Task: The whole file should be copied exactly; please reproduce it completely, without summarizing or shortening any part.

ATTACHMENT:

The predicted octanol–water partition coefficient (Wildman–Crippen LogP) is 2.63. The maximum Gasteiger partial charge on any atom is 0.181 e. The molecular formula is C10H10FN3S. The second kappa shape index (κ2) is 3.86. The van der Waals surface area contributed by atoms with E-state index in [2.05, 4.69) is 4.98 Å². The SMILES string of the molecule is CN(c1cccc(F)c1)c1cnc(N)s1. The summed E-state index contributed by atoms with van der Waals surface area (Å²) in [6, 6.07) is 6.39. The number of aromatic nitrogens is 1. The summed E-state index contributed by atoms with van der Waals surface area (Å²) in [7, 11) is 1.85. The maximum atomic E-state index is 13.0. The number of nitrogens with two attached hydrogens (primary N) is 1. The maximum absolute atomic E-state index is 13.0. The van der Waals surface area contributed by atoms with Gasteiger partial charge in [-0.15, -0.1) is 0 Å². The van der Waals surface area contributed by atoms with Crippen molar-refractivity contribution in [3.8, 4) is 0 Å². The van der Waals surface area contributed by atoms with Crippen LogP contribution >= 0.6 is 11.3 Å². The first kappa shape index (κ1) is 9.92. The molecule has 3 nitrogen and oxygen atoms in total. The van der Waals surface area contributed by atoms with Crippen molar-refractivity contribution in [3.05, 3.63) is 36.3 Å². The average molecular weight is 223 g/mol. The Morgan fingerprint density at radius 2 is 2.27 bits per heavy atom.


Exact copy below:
The predicted octanol–water partition coefficient (Wildman–Crippen LogP) is 2.63. The maximum Gasteiger partial charge on any atom is 0.181 e. The molecular formula is C10H10FN3S. The second kappa shape index (κ2) is 3.86. The van der Waals surface area contributed by atoms with E-state index in [2.05, 4.69) is 4.98 Å². The SMILES string of the molecule is CN(c1cccc(F)c1)c1cnc(N)s1. The summed E-state index contributed by atoms with van der Waals surface area (Å²) in [6, 6.07) is 6.39. The number of aromatic nitrogens is 1. The summed E-state index contributed by atoms with van der Waals surface area (Å²) in [7, 11) is 1.85. The maximum atomic E-state index is 13.0. The number of nitrogens with two attached hydrogens (primary N) is 1. The maximum absolute atomic E-state index is 13.0. The van der Waals surface area contributed by atoms with Gasteiger partial charge in [-0.15, -0.1) is 0 Å². The van der Waals surface area contributed by atoms with Crippen molar-refractivity contribution in [3.8, 4) is 0 Å². The van der Waals surface area contributed by atoms with Crippen LogP contribution >= 0.6 is 11.3 Å². The first kappa shape index (κ1) is 9.92. The molecule has 3 nitrogen and oxygen atoms in total. The van der Waals surface area contributed by atoms with Crippen molar-refractivity contribution in [3.05, 3.63) is 36.3 Å². The average molecular weight is 223 g/mol. The Morgan fingerprint density at radius 2 is 2.27 bits per heavy atom.